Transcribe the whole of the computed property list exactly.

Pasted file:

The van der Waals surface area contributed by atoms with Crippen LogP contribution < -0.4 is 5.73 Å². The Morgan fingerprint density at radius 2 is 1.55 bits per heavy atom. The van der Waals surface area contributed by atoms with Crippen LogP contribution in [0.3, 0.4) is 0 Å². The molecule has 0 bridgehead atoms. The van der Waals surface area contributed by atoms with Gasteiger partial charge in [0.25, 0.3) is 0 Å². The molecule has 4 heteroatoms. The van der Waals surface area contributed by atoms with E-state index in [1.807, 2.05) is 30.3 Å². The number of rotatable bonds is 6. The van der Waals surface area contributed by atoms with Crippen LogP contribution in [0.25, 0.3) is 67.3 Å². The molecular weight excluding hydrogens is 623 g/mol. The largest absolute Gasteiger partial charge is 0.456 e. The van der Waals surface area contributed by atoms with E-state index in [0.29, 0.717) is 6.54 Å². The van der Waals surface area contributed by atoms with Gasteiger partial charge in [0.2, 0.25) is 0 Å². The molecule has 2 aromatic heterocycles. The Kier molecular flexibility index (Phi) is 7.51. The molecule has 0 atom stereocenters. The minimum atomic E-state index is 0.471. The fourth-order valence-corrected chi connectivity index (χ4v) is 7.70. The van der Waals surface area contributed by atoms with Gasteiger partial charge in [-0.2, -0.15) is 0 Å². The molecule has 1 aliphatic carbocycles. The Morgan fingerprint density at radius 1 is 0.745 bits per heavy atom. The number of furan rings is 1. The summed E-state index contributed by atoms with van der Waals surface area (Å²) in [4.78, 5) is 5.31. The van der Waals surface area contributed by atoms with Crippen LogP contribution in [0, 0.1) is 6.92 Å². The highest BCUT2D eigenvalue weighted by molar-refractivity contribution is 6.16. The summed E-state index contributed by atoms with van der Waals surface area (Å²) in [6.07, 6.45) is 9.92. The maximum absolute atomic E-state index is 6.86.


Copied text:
The van der Waals surface area contributed by atoms with Crippen LogP contribution < -0.4 is 5.73 Å². The Morgan fingerprint density at radius 2 is 1.55 bits per heavy atom. The van der Waals surface area contributed by atoms with Crippen LogP contribution in [0.3, 0.4) is 0 Å². The molecule has 0 bridgehead atoms. The van der Waals surface area contributed by atoms with Gasteiger partial charge in [0.25, 0.3) is 0 Å². The molecule has 4 heteroatoms. The van der Waals surface area contributed by atoms with E-state index in [1.807, 2.05) is 30.3 Å². The number of rotatable bonds is 6. The van der Waals surface area contributed by atoms with Crippen LogP contribution in [0.25, 0.3) is 67.3 Å². The molecular weight excluding hydrogens is 623 g/mol. The largest absolute Gasteiger partial charge is 0.456 e. The van der Waals surface area contributed by atoms with E-state index in [0.29, 0.717) is 6.54 Å². The van der Waals surface area contributed by atoms with Gasteiger partial charge in [0.2, 0.25) is 0 Å². The molecule has 2 aromatic heterocycles. The Kier molecular flexibility index (Phi) is 7.51. The molecule has 0 atom stereocenters. The minimum atomic E-state index is 0.471. The fourth-order valence-corrected chi connectivity index (χ4v) is 7.70. The van der Waals surface area contributed by atoms with Gasteiger partial charge in [-0.2, -0.15) is 0 Å². The molecule has 1 aliphatic carbocycles. The Morgan fingerprint density at radius 1 is 0.745 bits per heavy atom. The number of furan rings is 1. The summed E-state index contributed by atoms with van der Waals surface area (Å²) in [4.78, 5) is 5.31. The van der Waals surface area contributed by atoms with Crippen LogP contribution in [0, 0.1) is 6.92 Å². The highest BCUT2D eigenvalue weighted by molar-refractivity contribution is 6.16. The summed E-state index contributed by atoms with van der Waals surface area (Å²) in [6.07, 6.45) is 9.92. The maximum absolute atomic E-state index is 6.86.